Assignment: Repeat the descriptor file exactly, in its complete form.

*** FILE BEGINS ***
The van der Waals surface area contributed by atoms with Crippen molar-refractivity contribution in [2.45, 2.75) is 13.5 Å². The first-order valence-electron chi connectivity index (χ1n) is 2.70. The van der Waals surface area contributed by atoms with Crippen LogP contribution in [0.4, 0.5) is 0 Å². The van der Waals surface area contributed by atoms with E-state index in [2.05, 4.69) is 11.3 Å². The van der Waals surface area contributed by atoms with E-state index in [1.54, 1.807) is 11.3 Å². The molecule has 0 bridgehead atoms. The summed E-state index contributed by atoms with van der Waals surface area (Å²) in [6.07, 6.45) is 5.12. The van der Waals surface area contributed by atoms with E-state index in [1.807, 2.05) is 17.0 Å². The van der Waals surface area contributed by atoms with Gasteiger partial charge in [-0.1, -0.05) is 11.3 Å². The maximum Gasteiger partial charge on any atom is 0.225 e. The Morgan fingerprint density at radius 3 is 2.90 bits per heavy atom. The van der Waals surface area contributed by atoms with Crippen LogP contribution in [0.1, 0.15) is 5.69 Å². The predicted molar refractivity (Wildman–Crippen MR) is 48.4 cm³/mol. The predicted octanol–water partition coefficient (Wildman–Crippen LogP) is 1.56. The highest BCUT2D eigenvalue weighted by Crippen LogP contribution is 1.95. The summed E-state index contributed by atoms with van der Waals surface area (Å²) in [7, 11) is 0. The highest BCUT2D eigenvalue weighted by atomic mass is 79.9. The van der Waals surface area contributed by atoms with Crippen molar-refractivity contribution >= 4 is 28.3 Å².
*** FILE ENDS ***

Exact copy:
The van der Waals surface area contributed by atoms with Crippen molar-refractivity contribution in [2.45, 2.75) is 13.5 Å². The first-order valence-electron chi connectivity index (χ1n) is 2.70. The van der Waals surface area contributed by atoms with Crippen LogP contribution in [0.4, 0.5) is 0 Å². The van der Waals surface area contributed by atoms with E-state index in [2.05, 4.69) is 11.3 Å². The van der Waals surface area contributed by atoms with E-state index in [1.54, 1.807) is 11.3 Å². The molecule has 0 bridgehead atoms. The summed E-state index contributed by atoms with van der Waals surface area (Å²) in [6.07, 6.45) is 5.12. The van der Waals surface area contributed by atoms with E-state index in [1.807, 2.05) is 17.0 Å². The van der Waals surface area contributed by atoms with Gasteiger partial charge in [-0.1, -0.05) is 11.3 Å². The maximum Gasteiger partial charge on any atom is 0.225 e. The Morgan fingerprint density at radius 3 is 2.90 bits per heavy atom. The van der Waals surface area contributed by atoms with Crippen LogP contribution in [0.1, 0.15) is 5.69 Å². The predicted molar refractivity (Wildman–Crippen MR) is 48.4 cm³/mol. The predicted octanol–water partition coefficient (Wildman–Crippen LogP) is 1.56. The highest BCUT2D eigenvalue weighted by Crippen LogP contribution is 1.95. The summed E-state index contributed by atoms with van der Waals surface area (Å²) in [7, 11) is 0. The highest BCUT2D eigenvalue weighted by atomic mass is 79.9. The van der Waals surface area contributed by atoms with Crippen molar-refractivity contribution >= 4 is 28.3 Å².